These are some essential line and wash tips that I wanted to share with you. I wrote another short article here with some extra tips: Part 1.
Even with a loose style, it takes a lot of care and planning to make sure there are elements of realism in your scene (if you want that).
The drawing is equally if not more important than the painting, as it forms a guide for you later on. One of the ways I’ve been able to improve my landscapes is by drawing and painting from reference photos – either free ones or holiday photos.
Plein-air painting and urban sketching are other great ways to practice. Simply buildings & objects into shapes like cubes, triangles. It takes time to train your mind to see buildings and people as simple shapes.
I also pay attention to perspective – whether there’s an eye-level view or high angle. Objects appear smaller and fainter in the distance.
Essential Line and Wash: Top Tips for Beginners
Use a pencil to mark in the horizon line and draw in very basic building shapes. Then go in with pen after. This allows you to be more confident & avoid larger errors. You can erase the pencil once the ink has dried.
Hold the pen near the end for a looser sketch, and closer to the tip for fine details. Set yourself a time limit for the sketch. I find without that I can spend FOREVER drawing. So be careful about overthinking it.
Paint the lighter values first. Generally, I add a base coat to the entire painting – e.g. light blue for the sky, Naples yellow for buildings, light gray for the ground. While this layer is wet, add in darker pigment to indicate clouds, waves, etc. Once dried, layer in dark pigments over the top. Try to layer cool over warm colors for a more vibrant/dramatic effect.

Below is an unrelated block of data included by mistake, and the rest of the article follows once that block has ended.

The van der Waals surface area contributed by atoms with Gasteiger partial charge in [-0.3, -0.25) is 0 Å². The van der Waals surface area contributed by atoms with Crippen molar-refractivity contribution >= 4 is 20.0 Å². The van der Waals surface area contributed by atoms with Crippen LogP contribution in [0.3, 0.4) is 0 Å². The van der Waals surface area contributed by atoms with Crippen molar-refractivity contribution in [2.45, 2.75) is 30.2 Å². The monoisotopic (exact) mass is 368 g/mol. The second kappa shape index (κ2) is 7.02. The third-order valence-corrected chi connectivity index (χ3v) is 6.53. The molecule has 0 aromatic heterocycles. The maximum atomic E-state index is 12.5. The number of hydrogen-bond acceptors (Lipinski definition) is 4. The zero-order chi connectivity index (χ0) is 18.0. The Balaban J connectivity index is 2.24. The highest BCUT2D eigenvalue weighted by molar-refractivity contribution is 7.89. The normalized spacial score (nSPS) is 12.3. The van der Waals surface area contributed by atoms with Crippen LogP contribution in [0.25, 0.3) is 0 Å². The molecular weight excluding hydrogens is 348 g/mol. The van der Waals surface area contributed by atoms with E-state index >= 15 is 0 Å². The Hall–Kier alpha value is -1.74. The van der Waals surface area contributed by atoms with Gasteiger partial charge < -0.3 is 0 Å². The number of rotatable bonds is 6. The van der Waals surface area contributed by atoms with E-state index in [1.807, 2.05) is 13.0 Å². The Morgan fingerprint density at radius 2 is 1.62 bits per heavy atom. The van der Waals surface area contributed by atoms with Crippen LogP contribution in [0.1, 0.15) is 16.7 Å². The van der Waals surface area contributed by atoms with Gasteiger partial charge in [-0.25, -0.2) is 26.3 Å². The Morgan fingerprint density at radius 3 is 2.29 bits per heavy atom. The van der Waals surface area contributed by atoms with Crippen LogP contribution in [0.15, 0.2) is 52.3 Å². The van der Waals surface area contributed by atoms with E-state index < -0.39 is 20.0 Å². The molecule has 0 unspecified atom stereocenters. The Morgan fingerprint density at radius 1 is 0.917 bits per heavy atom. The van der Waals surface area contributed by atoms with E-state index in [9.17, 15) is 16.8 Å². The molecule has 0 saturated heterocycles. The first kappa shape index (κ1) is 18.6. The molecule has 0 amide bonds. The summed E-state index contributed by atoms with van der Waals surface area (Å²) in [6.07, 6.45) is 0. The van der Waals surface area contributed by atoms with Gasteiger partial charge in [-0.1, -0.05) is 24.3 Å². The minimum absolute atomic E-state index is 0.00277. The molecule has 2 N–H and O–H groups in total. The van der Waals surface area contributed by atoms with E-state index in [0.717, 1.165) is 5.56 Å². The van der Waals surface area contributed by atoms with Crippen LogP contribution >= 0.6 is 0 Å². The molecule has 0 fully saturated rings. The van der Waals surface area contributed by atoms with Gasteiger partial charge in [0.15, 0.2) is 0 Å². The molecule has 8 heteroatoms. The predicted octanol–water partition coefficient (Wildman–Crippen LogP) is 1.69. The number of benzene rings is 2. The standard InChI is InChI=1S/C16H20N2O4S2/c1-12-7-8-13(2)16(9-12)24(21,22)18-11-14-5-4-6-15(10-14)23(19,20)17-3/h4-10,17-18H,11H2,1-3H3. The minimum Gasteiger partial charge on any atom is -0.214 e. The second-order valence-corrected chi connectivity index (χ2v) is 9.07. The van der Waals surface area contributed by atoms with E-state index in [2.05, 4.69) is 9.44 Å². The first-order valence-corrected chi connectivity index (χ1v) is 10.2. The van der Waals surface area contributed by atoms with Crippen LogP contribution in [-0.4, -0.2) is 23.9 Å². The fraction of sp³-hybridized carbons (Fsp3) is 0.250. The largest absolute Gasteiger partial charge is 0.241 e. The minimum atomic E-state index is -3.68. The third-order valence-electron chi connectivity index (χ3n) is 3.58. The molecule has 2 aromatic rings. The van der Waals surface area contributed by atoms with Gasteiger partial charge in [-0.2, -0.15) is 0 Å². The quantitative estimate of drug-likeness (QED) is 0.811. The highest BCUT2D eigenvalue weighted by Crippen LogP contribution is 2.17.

I often carry around an A4 sketchbook in my bag. When I get a moment, I find a nice spot to sit – it could be a bench or under a tree. I then try to sketch what I see. Try to find some time out of your day to take a walk and do the same. It’s relaxing and refreshing from sitting indoors with your reference!
Most reference photos look prettier due to editing (increased saturation, contrast) and framing, timing. So you need to change things around in the composition, zoom in to a particular area, perhaps add extra figures in different poses to tell a story.
I always sketch in pen first before going in with watercolor. I find it forms a good structure and blueprint, which means less guesswork later on. I tend to spend more time on the pen sketch as it’s a form of relaxation for me. The pen sketch is also more important with line and wash, as the lines show through due to the transparency of watercolor.
When drawing, try to sketch the objects and people in the foreground/front first. This allows you to create an ‘overlapping effect with objects in the background. That way you’re not drawing over the top of other objects and figures.
When adding watercolor, try to paint the lighter and warmer areas first such as the buildings, umbrellas, then add the darker shadows and cooler colors after. Otherwise, you may accidentally mix green!
I often sketch straight from the reference photo or scene in front of me with no pencil outline. What you can do is turn the pen on its side, and allow it to ‘graze’ the paper initially. This allows you to get in some faint marks in crucial areas – where buildings separate, height/width of buildings, where they touch the ground, etc. Then with these general guidelines in place, I draw in all the remaining details.
I hope these essential line and wash tips will help you in your artistic journey and give you a guide on how to approach any scene. Remember that the video resources will help you understand to a far greater degree. Have a look at the playlist below for more in-depth narrated tutorials: